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The Frustrating Thing(s) About the US Health Insurance Marketplace - Part 2

This post continues from Part 1.  Click here to read it.

This is the story of my friend Eva trying to get seen in primary care and how the insurance system foils multiple attempts and delays care. We left off with Eva's first attempt to getting an appointment failing.  Eva is a friend of mine from graduate school with a PhD and a good job she was able to take because it was easier for her to buy private insurance after the Affordable Care Act and work as a consultant.

Eva still needs to be seen. She's traveling for consulting work three days later --kind of important when you need to pay your bills while waiting to hear about full time work.  She doesn't travel, she doesn't get paid.

I dive into the bag of tricks most nurses develop when they've dealt with their health system after about a year.  I email a colleague I know who runs a nurse managed clinic (staffed by nurse practitioners) to see if she can get her in.  In 5 minutes, she gets back to me and connects her to the clinic's admin to get an appointment arranged. By this time, I've gone to work and Eva is waiting to hear from me by email.  Again, feeling triumphant that we'd finally be able to get her the care she needed and I'd once again figured out how to work around the system, I sat down at my computer and began to prepare to teach my class later in the day.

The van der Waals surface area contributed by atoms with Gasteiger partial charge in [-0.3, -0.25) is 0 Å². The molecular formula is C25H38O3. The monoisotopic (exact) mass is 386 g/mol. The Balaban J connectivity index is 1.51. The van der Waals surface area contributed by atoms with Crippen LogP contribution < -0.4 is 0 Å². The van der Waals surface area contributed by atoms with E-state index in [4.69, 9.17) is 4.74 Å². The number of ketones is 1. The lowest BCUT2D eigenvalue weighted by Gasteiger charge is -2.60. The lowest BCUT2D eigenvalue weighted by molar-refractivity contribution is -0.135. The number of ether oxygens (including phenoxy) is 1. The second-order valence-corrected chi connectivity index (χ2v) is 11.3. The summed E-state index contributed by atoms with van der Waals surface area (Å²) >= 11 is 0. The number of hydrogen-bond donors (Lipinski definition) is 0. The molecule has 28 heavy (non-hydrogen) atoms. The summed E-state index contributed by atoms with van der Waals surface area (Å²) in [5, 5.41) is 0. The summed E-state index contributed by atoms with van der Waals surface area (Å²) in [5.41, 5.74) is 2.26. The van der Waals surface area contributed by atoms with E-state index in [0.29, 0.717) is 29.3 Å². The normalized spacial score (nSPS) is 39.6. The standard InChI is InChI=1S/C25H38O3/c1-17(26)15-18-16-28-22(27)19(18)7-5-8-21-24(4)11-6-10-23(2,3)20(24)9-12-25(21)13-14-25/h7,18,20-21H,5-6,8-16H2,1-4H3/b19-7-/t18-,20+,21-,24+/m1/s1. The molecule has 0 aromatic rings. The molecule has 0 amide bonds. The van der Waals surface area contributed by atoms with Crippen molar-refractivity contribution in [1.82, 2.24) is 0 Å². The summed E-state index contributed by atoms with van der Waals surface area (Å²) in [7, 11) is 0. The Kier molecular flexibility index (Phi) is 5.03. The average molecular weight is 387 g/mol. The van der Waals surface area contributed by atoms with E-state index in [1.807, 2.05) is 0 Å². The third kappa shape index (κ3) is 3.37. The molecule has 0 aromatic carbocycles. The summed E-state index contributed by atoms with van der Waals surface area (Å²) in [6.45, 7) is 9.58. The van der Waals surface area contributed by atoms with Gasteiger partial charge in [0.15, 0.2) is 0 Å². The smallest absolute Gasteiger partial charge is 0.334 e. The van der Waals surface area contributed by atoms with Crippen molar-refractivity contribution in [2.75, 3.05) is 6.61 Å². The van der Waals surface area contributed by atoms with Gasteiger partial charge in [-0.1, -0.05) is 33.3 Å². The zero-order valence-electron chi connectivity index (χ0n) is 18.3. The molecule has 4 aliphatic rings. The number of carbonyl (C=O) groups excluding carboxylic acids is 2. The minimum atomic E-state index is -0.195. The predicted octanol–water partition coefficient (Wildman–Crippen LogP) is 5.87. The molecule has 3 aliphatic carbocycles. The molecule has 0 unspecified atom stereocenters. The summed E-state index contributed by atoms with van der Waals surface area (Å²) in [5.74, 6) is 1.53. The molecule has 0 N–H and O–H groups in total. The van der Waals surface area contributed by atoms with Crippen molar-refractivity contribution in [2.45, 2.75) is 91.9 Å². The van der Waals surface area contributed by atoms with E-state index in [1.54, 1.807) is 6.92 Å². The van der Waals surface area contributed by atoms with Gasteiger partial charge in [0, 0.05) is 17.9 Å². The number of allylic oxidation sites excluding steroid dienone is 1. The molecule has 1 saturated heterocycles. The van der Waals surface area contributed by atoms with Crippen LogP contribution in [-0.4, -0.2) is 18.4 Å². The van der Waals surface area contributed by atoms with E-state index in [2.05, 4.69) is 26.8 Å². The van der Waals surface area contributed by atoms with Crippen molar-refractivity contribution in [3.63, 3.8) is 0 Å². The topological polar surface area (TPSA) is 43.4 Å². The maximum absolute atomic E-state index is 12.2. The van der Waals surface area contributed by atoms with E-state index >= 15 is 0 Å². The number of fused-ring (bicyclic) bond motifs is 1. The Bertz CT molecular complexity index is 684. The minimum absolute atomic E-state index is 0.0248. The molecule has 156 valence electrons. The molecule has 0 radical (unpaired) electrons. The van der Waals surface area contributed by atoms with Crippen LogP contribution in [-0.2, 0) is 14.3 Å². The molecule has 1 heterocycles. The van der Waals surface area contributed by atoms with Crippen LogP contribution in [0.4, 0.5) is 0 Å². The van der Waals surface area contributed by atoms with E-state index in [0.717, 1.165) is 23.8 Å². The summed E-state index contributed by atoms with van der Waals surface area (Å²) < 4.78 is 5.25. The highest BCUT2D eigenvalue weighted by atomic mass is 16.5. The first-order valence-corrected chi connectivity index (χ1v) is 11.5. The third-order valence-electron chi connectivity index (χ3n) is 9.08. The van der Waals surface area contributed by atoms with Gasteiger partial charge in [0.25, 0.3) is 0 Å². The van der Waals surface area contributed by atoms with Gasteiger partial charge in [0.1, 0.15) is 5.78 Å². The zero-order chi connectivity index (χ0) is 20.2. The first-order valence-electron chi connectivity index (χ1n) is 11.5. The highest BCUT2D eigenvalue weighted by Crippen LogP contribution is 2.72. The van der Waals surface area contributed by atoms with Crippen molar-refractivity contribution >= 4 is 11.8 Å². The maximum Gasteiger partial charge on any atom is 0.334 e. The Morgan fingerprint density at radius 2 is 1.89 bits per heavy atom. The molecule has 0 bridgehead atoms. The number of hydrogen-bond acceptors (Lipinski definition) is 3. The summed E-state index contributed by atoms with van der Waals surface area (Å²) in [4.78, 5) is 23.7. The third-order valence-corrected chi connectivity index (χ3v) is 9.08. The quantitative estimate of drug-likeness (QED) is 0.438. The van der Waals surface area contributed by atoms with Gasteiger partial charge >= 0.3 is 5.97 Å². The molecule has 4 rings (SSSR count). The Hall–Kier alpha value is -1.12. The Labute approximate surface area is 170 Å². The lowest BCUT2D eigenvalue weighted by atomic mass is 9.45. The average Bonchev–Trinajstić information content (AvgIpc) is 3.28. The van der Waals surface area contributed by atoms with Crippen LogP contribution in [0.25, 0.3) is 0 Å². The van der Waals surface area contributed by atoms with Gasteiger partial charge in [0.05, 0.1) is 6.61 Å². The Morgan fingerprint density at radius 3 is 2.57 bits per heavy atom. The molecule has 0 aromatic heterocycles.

Several emails fly through the inbox and my triumphant feeling evaporates.  While my colleague's practice would have been able to see her, they didn't take her insurance either (even though the insurance company's website said they did).

They didn't take it for a different reason though.

Turns out, her particular insurance plan does not allow nurse practitioners to be designated as primary care providers, so my colleague's practice cannot take the insurance even though they would have been happy to see my friend the same day and treat her.  Many insurance companies and states in the US restrict nurse practitioner practice and require physician supervision.  Change that and physician incomes get affected.  Do you see why it  hasn't changed yet?

#systemfail number 2

Nonetheless, the nurse practitioner practice knew another group that would take the insurance and was a comprehensive, non-profit community health care center.  They were able to see her the same day.  As it happens, she had severe laryngitis and walking pneumonia. She got an antibiotic (appropriately prescribed) and was so pleased with the experience, she signed up for her first full physical health exam in two years.  She was able to travel, but postponed the social part of her visit (she was going a few days early to the city where her consulting was to visit friends) that would happen before her work started so she could rest and let the medicine do its work.

So what if I (or someone else) hadn't been there to help work the system to get her the care she needed?

To be continued...

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